• Thinking strategically about what you need in your portfolio and working toward those goals
  • Adding more work to your portfolio

Yes, this may seem overwhelming, but when you take all of these tasks step by step, you’ll be happy you did. And believe us, so will your future employer. Best of luck, everyone!

How to Create a Handwritten Font

How to Create Your Own Handwritten Font (in 30 minutes or less)

Inspiration of the Day: 10/19/2016 – Sports Branding and Design

Sports Branding Inspiration

Every Wednesday, we scour the web for the best in inspiration from designers killing it at their craft. Please enjoy this incredible art and join us on Pinterest, where we’re dedicated to collecting our own work, as well as the work of those we most admire.

Today, we’re in the sports branding mood, as inspired by the Cleveland Indians ALCS run and our recent work with the Cleveland Cavaliers (not to mention our championship win)!

Here’s some sports branding inspiration by our fellow designers that has got us smiling today:

Sports Branding Inspiration
Chicago Bears for the Fans! by Tin Bacic
Sports Branding Inspiration
Recluse gaming logo
by Dlanid
Sports Branding Inspiration
Waverly Hall Jackets Helmet
by Mike Jones
Sports Branding Inspiration
Los Angeles Jaguars
by Mark Crosby
Hockey Team Logo by Tin Bacic
Hockey Team Logo
by Tin Bacic
Toronto Maple Leafs Logo by Andrew Sterlachini
Toronto Maple Leafs Logo
by Andrew Sterlachini
Gonzaga Stickers by Jacob Greif
Gonzaga Stickers
by Jacob Greif
Flyers by Slavo Kiss
Flyers
by Slavo Kiss
Savannah College of Art and Design athletics mascot logo by Ben Brown
Savannah College of Art and Design athletics mascot logo
by Ben Brown
CSKA fun art by Dlanid
CSKA fun art
by Dlanid
Lada. by Andrey Hobb
Lada.
by Andrey Hobb
Coach Wizard Logo by Dennis Salvatier
Coach Wizard Logo
by Dennis Salvatier
Treks by Mateusz Putylo
Treks
by Mateusz Putylo
Drtiči ... The Crushers by Slavo Kiss
Drtiči … The Crushers
by Slavo Kiss
Capital Water Polo by Slavo Kiss
Capital Water Polo
by Slavo Kiss
Southeastern Town Cup by GRAPHIC MANIAC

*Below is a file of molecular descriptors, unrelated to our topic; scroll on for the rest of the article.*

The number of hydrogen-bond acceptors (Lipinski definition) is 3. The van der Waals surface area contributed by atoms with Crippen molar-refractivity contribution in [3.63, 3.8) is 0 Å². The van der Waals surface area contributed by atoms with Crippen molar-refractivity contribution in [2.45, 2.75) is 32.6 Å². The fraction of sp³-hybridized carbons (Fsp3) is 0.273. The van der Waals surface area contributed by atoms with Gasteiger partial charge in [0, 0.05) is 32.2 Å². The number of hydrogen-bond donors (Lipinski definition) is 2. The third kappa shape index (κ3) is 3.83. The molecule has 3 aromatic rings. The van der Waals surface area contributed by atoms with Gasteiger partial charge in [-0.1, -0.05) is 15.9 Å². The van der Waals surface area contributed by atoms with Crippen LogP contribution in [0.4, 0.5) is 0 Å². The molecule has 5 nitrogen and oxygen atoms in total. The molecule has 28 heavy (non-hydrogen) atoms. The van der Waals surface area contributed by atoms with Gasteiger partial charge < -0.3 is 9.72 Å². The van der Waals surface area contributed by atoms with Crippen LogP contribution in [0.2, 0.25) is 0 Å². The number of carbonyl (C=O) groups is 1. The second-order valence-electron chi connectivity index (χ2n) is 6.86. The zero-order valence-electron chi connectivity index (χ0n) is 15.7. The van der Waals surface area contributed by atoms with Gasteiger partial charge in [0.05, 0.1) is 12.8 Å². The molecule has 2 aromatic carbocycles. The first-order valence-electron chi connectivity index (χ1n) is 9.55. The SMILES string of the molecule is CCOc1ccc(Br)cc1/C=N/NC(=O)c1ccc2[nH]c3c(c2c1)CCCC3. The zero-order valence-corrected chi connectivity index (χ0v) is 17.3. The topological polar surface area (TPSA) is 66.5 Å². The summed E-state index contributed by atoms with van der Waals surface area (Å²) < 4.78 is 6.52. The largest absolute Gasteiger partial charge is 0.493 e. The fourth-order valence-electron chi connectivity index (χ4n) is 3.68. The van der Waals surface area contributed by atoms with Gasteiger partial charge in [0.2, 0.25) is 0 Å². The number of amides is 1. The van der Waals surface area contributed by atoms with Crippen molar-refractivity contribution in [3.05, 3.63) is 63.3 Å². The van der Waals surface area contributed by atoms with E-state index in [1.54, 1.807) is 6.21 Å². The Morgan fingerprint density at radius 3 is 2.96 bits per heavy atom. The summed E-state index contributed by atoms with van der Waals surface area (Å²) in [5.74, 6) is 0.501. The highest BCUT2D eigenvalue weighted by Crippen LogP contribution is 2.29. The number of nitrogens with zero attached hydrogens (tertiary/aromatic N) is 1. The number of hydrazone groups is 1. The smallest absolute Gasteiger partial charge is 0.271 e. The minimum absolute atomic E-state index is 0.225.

Southeastern Town Cup
by GRAPHIC MANIAC
Sheffield Steelers Concept by Tortoiseshell Black
Sheffield Steelers Concept
by Tortoiseshell Black
Hammerheads by Josh Ash
Hammerheads
by Josh Ash
HC Bounty Hunters Secondary by Skye Dillon
HC Bounty Hunters Secondary
by Skye Dillon
Quad City Mallards by Matt Kauzlarich for Studio 1344
Quad City Mallards
by Matt Kauzlarich for Studio 1344
ESL lacrosse training facility system by Jon Stapp | atomicvibe
ESL lacrosse training facility system
by Jon Stapp | atomicvibe
UND Fighting Hawks Concept by Dane Storrusten
UND Fighting Hawks Concept
by Dane Storrusten
Little League by Khisnen Pauvaday
Little League
by Khisnen Pauvaday
Warriors of the ring by Slavo Kiss
Warriors of the ring
by Slavo Kiss
Bison Logo by Akuma101
Bison Logo
by Akuma101
Black Cats Helmet by Tortoiseshell Black
Black Cats Helmet
by Tortoiseshell Black
World Series Identity and Theme Art, 1998, 1999
World Series Identity and Theme Art, 1998, 1999 by Steve O’Laughlin
New York Liberty Identity by Steve O'Laughlin
New York Liberty Identity by Steve O’Laughlin
San Diego Gulls by Matthew McElroy
San Diego Gulls by Matthew McElroy
Hartford Serpents Identity by 343 Creative
Hartford Serpents Identity by 343 Creative
Calgary Tigers by Jesse Feltner
Calgary Tigers by Jesse Feltner
Football Branding Chicago Swarm by Hoyt Haffelder
Football Branding Chicago Swarm by Hoyt Haffelder

Please Avoid Making These Mistakes We Often See on Design Resumes

Please Avoid Making These Design Resume Mistakes

Hello job seekers! We’re back to talk about what it takes to get the dream design job you’re after. Last week, we discussed, “The Magic Element to Include in Best Graphic Design Cover Letter Ever.” If you missed the post, please go back and check it out.

Today, we’re moving on to part two of your submission to the graphic design studio of your dreams – the resume. Before we go on, quick note: We highly recommend applying to companies you’re interested in working for even if they’re not advertising any open positions. Some companies get so many applicants that they don’t advertise. Some companies may not be hiring, but if a strong candidate comes to them and says: “Hey – I ONLY want to work for YOU.” they may consider it. It can’t hurt right? Right.

Okay, let’s get into it! Here are a few mistakes we see quite often on design resumes, as told by our President, William Beachy: